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. Last Updated: 07/27/2016

Pioneer Expat Leaves Russia Beat

Betsy McKay has two stacks of newspapers at home, each the height of a small child. Neatly kept in chronological order, there is every issue of The Moscow Times and the Moscow Guardian.

"When you look back at the newspaper, you see all the same headlines over the years: 'New Effort of Reforms,' 'Yeltsin Cracks Down on Corruption,' 'Foreigners Demand Changes in Tax Legislation,'" laughed McKay, 38, who started her journalism career at the now-defunct Guardian. "It's history. I'll keep it as long as it doesn't disintegrate."

After sitting for eight years on the floor of McKay's Moscow apartment, the stacks have been moved this week to her new home in Atlanta, where she will be covering the beverage industry for the Wall Street Journal.

McKay is one of a number of Russophiles who threw themselves into journalism in the early 1990s and made brilliant careers from ground zero. At 30, the graduate student in Russian linguistics became a founding editor of The Moscow Times. In April, she was part of the Wall Street Journal team that won the Pulitzer Prize for international reporting for coverage of the Russian financial crisis.

McKay, originally from Vermont, first visited the Soviet Union in 1983, when she had to call her Russian friends from pay phones out of fear of getting them in trouble. She witnessed all the major changes that stunned Russia in the next decade.

Now, for the first time in 15 years, McKay and her husband, Niel Bainton, 38, will have nothing to do with Russia when they start a new life in Atlanta.

"It will be strange," said McKay, interviewed at the Journal's Moscow bureau a few days before her departure. She regrets having to leave before the presidential elections and thus miss the "last chapter in the Yeltsin period of Russian history."

The couple moved to Moscow permanently in January 1990, Bainton to work as a marketing director for Dupont, McKay looking for a dissertation topic. With all the political turmoil, foreign news bureaus were looking for Russian speakers to help out at the time, and McKay got a temporary job at CBS News. Then she met Derk Sauer, then publisher of the monthly Moscow Magazine. He was planning to launch a weekly newspaper.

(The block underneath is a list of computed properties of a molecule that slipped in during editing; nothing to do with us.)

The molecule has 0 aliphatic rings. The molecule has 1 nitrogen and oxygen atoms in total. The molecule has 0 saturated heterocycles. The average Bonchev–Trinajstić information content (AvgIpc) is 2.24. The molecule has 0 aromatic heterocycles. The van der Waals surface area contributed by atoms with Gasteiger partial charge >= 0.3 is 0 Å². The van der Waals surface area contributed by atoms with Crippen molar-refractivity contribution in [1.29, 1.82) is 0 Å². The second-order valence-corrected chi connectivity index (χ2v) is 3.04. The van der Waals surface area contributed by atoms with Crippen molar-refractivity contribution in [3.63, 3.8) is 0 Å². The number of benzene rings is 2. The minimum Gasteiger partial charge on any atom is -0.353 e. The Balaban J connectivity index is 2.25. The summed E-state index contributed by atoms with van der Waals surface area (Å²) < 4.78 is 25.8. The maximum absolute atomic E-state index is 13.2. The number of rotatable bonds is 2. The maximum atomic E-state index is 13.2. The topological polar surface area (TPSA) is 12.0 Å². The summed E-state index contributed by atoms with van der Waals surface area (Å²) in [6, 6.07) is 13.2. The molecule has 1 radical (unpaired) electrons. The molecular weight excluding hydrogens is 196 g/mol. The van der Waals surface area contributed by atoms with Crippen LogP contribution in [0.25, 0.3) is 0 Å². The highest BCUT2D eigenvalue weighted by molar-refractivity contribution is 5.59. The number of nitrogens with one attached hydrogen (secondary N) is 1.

"He kept asking me: 'Do you want the job?' They couldn't promise any salary ? everything would depend on whether the newspaper took off. But I just thought: 'How could this lose? It was such a good idea,'" said McKay, who accepted the job editing the Moscow Guardian.

There were lots of opportunities for aspiring reporters back then. "You could just show up at the paper and you'd be hired right away," McKay said.

With the same attitude, she invited her friend David Filipov, also a graduate student looking for a job, to put together a sports page.

"I became a journalist thanks to Betsy," says Filipov, now the Boston Globe correspondent.

They learned as they produced the paper, at the Guardian and later at The Moscow Times, Sauer's next venture.

"Russia tends to attract some of the best journalists in the world. I would observe them, read their stuff," says McKay. "I consider myself very lucky."

McKay went part-time when her daughter, Larisa, was born in 1994. She and Bainton also have a son, Andrew, who is two. McKay freelanced for Newsweek and the Wall Street Journal, which hired her when the Moscow bureau opened in 1996.

After all this, she's entitled to an opinion on where Russia is headed.

"A few years ago an editor asked me: 'So, in 20 years, am I going to see a miracle or a basket case?' I said, you're not going to see either one, but a country in a perpetual struggle to define itself ? it will be getting by somehow. Probably things will be better than they are now," she recalls. "That's what I told him back then, and so far I've been right."